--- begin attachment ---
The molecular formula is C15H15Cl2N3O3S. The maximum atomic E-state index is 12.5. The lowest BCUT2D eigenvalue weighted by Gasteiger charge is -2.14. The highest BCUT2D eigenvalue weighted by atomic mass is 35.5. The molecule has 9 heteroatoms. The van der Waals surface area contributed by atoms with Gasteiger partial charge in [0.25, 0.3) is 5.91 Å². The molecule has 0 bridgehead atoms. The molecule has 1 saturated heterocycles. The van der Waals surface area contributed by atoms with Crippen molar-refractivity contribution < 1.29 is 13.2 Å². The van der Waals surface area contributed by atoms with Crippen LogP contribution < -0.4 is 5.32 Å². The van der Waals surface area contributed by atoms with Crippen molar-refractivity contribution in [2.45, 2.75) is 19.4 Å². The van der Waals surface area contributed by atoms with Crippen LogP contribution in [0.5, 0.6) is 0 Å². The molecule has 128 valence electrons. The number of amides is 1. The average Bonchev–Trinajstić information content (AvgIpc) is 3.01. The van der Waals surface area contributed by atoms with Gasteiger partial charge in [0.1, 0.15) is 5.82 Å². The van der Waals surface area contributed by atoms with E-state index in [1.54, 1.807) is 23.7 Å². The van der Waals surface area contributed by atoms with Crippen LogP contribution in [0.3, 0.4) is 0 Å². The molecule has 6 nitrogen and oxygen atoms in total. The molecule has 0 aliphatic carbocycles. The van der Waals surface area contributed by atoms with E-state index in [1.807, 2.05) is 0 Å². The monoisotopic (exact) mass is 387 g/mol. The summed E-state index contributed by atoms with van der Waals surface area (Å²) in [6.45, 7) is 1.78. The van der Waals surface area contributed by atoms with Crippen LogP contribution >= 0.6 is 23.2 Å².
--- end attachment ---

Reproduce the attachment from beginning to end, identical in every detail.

The molecular formula is C15H15Cl2N3O3S. The maximum atomic E-state index is 12.5. The lowest BCUT2D eigenvalue weighted by Gasteiger charge is -2.14. The highest BCUT2D eigenvalue weighted by atomic mass is 35.5. The molecule has 9 heteroatoms. The van der Waals surface area contributed by atoms with Gasteiger partial charge in [0.25, 0.3) is 5.91 Å². The molecule has 0 bridgehead atoms. The molecule has 1 saturated heterocycles. The van der Waals surface area contributed by atoms with Crippen molar-refractivity contribution < 1.29 is 13.2 Å². The van der Waals surface area contributed by atoms with Crippen LogP contribution < -0.4 is 5.32 Å². The van der Waals surface area contributed by atoms with Crippen molar-refractivity contribution in [2.45, 2.75) is 19.4 Å². The van der Waals surface area contributed by atoms with Crippen LogP contribution in [0.5, 0.6) is 0 Å². The molecule has 128 valence electrons. The number of amides is 1. The average Bonchev–Trinajstić information content (AvgIpc) is 3.01. The van der Waals surface area contributed by atoms with Gasteiger partial charge in [0.1, 0.15) is 5.82 Å². The van der Waals surface area contributed by atoms with E-state index in [1.54, 1.807) is 23.7 Å². The van der Waals surface area contributed by atoms with Crippen LogP contribution in [0.3, 0.4) is 0 Å². The molecule has 6 nitrogen and oxygen atoms in total. The molecule has 0 aliphatic carbocycles. The van der Waals surface area contributed by atoms with E-state index in [1.807, 2.05) is 0 Å². The monoisotopic (exact) mass is 387 g/mol. The summed E-state index contributed by atoms with van der Waals surface area (Å²) in [6.45, 7) is 1.78. The van der Waals surface area contributed by atoms with Crippen LogP contribution >= 0.6 is 23.2 Å².